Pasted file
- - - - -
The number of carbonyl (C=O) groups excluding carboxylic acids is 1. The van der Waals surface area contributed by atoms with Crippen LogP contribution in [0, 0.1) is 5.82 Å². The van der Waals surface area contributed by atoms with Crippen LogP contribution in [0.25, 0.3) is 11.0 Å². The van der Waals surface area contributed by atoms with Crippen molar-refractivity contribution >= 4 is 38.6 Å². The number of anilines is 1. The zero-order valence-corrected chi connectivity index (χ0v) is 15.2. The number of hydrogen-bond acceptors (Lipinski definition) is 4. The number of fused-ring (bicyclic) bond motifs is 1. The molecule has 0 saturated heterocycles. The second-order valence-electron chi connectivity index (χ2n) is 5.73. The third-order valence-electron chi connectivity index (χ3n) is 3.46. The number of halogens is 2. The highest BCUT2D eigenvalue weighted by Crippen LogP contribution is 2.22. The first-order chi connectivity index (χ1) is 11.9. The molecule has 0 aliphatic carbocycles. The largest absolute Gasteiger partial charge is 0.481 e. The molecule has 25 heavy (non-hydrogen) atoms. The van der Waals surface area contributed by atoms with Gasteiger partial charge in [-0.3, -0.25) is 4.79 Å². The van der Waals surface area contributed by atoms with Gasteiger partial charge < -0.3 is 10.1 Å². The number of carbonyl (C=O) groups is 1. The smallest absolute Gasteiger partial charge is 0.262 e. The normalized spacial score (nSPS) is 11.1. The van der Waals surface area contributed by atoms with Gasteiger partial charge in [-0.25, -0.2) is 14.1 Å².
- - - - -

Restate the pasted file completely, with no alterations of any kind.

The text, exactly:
The number of carbonyl (C=O) groups excluding carboxylic acids is 1. The van der Waals surface area contributed by atoms with Crippen LogP contribution in [0, 0.1) is 5.82 Å². The van der Waals surface area contributed by atoms with Crippen LogP contribution in [0.25, 0.3) is 11.0 Å². The van der Waals surface area contributed by atoms with Crippen molar-refractivity contribution >= 4 is 38.6 Å². The number of anilines is 1. The zero-order valence-corrected chi connectivity index (χ0v) is 15.2. The number of hydrogen-bond acceptors (Lipinski definition) is 4. The number of fused-ring (bicyclic) bond motifs is 1. The molecule has 0 saturated heterocycles. The second-order valence-electron chi connectivity index (χ2n) is 5.73. The third-order valence-electron chi connectivity index (χ3n) is 3.46. The number of halogens is 2. The highest BCUT2D eigenvalue weighted by Crippen LogP contribution is 2.22. The first-order chi connectivity index (χ1) is 11.9. The molecule has 0 aliphatic carbocycles. The largest absolute Gasteiger partial charge is 0.481 e. The molecule has 25 heavy (non-hydrogen) atoms. The van der Waals surface area contributed by atoms with Gasteiger partial charge in [-0.3, -0.25) is 4.79 Å². The van der Waals surface area contributed by atoms with Gasteiger partial charge < -0.3 is 10.1 Å². The number of carbonyl (C=O) groups is 1. The smallest absolute Gasteiger partial charge is 0.262 e. The normalized spacial score (nSPS) is 11.1. The van der Waals surface area contributed by atoms with Gasteiger partial charge in [-0.25, -0.2) is 14.1 Å².